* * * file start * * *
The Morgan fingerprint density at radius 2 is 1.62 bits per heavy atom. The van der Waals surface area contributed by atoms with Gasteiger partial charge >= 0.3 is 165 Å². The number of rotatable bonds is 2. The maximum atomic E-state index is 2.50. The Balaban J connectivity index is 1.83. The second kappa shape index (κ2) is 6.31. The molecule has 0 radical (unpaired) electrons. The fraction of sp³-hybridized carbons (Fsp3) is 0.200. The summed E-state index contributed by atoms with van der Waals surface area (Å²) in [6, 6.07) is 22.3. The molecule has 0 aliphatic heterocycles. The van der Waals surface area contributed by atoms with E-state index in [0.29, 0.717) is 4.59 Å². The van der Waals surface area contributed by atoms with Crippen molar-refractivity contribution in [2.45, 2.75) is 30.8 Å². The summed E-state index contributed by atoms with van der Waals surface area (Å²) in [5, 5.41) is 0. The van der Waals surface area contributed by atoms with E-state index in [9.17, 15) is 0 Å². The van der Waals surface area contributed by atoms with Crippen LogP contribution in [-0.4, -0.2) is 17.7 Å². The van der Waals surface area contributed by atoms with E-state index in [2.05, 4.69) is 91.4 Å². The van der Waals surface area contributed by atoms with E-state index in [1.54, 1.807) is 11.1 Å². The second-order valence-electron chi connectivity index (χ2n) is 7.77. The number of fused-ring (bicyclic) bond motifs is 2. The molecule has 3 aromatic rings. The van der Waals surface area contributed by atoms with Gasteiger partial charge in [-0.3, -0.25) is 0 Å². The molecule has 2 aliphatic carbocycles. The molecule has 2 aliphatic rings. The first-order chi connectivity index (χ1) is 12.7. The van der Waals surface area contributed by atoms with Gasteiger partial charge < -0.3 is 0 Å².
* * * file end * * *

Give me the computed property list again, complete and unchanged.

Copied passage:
The Morgan fingerprint density at radius 2 is 1.62 bits per heavy atom. The van der Waals surface area contributed by atoms with Gasteiger partial charge >= 0.3 is 165 Å². The number of rotatable bonds is 2. The maximum atomic E-state index is 2.50. The Balaban J connectivity index is 1.83. The second kappa shape index (κ2) is 6.31. The molecule has 0 radical (unpaired) electrons. The fraction of sp³-hybridized carbons (Fsp3) is 0.200. The summed E-state index contributed by atoms with van der Waals surface area (Å²) in [6, 6.07) is 22.3. The molecule has 0 aliphatic heterocycles. The van der Waals surface area contributed by atoms with E-state index in [0.29, 0.717) is 4.59 Å². The van der Waals surface area contributed by atoms with Crippen molar-refractivity contribution in [2.45, 2.75) is 30.8 Å². The summed E-state index contributed by atoms with van der Waals surface area (Å²) in [5, 5.41) is 0. The van der Waals surface area contributed by atoms with E-state index in [9.17, 15) is 0 Å². The van der Waals surface area contributed by atoms with Crippen LogP contribution in [-0.4, -0.2) is 17.7 Å². The van der Waals surface area contributed by atoms with E-state index in [2.05, 4.69) is 91.4 Å². The van der Waals surface area contributed by atoms with E-state index in [1.54, 1.807) is 11.1 Å². The second-order valence-electron chi connectivity index (χ2n) is 7.77. The number of fused-ring (bicyclic) bond motifs is 2. The molecule has 3 aromatic rings. The van der Waals surface area contributed by atoms with Gasteiger partial charge in [-0.3, -0.25) is 0 Å². The molecule has 2 aliphatic carbocycles. The molecule has 2 aliphatic rings. The first-order chi connectivity index (χ1) is 12.7. The van der Waals surface area contributed by atoms with Gasteiger partial charge < -0.3 is 0 Å².